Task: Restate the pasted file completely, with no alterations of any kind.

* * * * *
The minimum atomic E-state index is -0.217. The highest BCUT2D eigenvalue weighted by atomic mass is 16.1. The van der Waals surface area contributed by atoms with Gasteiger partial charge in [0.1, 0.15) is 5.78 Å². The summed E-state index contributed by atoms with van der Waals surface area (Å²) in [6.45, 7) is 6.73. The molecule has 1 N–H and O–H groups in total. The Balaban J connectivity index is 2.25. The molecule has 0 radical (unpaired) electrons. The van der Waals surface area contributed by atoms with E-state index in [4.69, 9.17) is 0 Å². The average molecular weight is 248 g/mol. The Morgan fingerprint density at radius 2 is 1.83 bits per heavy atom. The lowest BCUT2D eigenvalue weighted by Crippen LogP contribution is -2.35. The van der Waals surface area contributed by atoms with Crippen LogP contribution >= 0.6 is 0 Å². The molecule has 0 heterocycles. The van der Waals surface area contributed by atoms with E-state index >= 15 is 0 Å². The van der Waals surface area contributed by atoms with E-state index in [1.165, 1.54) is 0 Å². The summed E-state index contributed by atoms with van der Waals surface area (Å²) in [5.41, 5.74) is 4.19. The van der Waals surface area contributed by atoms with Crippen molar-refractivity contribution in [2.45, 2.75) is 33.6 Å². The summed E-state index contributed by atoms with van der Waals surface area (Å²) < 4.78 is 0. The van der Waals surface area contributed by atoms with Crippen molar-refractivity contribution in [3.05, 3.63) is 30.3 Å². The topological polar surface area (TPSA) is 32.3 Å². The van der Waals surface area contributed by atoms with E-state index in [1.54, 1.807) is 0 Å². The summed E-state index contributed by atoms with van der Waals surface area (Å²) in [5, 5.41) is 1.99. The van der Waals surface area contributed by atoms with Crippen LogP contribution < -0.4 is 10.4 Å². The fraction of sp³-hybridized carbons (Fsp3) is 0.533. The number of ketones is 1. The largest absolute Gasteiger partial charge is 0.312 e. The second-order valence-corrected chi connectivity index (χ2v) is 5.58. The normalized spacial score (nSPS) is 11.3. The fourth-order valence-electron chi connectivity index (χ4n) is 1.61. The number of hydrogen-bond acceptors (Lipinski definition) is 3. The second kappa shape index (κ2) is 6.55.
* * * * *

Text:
The minimum atomic E-state index is -0.217. The highest BCUT2D eigenvalue weighted by atomic mass is 16.1. The van der Waals surface area contributed by atoms with Gasteiger partial charge in [0.1, 0.15) is 5.78 Å². The summed E-state index contributed by atoms with van der Waals surface area (Å²) in [6.45, 7) is 6.73. The molecule has 1 N–H and O–H groups in total. The Balaban J connectivity index is 2.25. The molecule has 0 radical (unpaired) electrons. The van der Waals surface area contributed by atoms with E-state index in [4.69, 9.17) is 0 Å². The average molecular weight is 248 g/mol. The Morgan fingerprint density at radius 2 is 1.83 bits per heavy atom. The lowest BCUT2D eigenvalue weighted by Crippen LogP contribution is -2.35. The van der Waals surface area contributed by atoms with Crippen LogP contribution >= 0.6 is 0 Å². The molecule has 0 heterocycles. The van der Waals surface area contributed by atoms with E-state index >= 15 is 0 Å². The van der Waals surface area contributed by atoms with E-state index in [1.165, 1.54) is 0 Å². The summed E-state index contributed by atoms with van der Waals surface area (Å²) in [5.41, 5.74) is 4.19. The van der Waals surface area contributed by atoms with Crippen molar-refractivity contribution in [2.45, 2.75) is 33.6 Å². The summed E-state index contributed by atoms with van der Waals surface area (Å²) < 4.78 is 0. The van der Waals surface area contributed by atoms with Crippen molar-refractivity contribution in [3.05, 3.63) is 30.3 Å². The topological polar surface area (TPSA) is 32.3 Å². The van der Waals surface area contributed by atoms with E-state index in [1.54, 1.807) is 0 Å². The summed E-state index contributed by atoms with van der Waals surface area (Å²) in [5, 5.41) is 1.99. The van der Waals surface area contributed by atoms with Crippen LogP contribution < -0.4 is 10.4 Å². The fraction of sp³-hybridized carbons (Fsp3) is 0.533. The number of ketones is 1. The largest absolute Gasteiger partial charge is 0.312 e. The second-order valence-corrected chi connectivity index (χ2v) is 5.58. The normalized spacial score (nSPS) is 11.3. The fourth-order valence-electron chi connectivity index (χ4n) is 1.61. The number of hydrogen-bond acceptors (Lipinski definition) is 3. The second kappa shape index (κ2) is 6.55.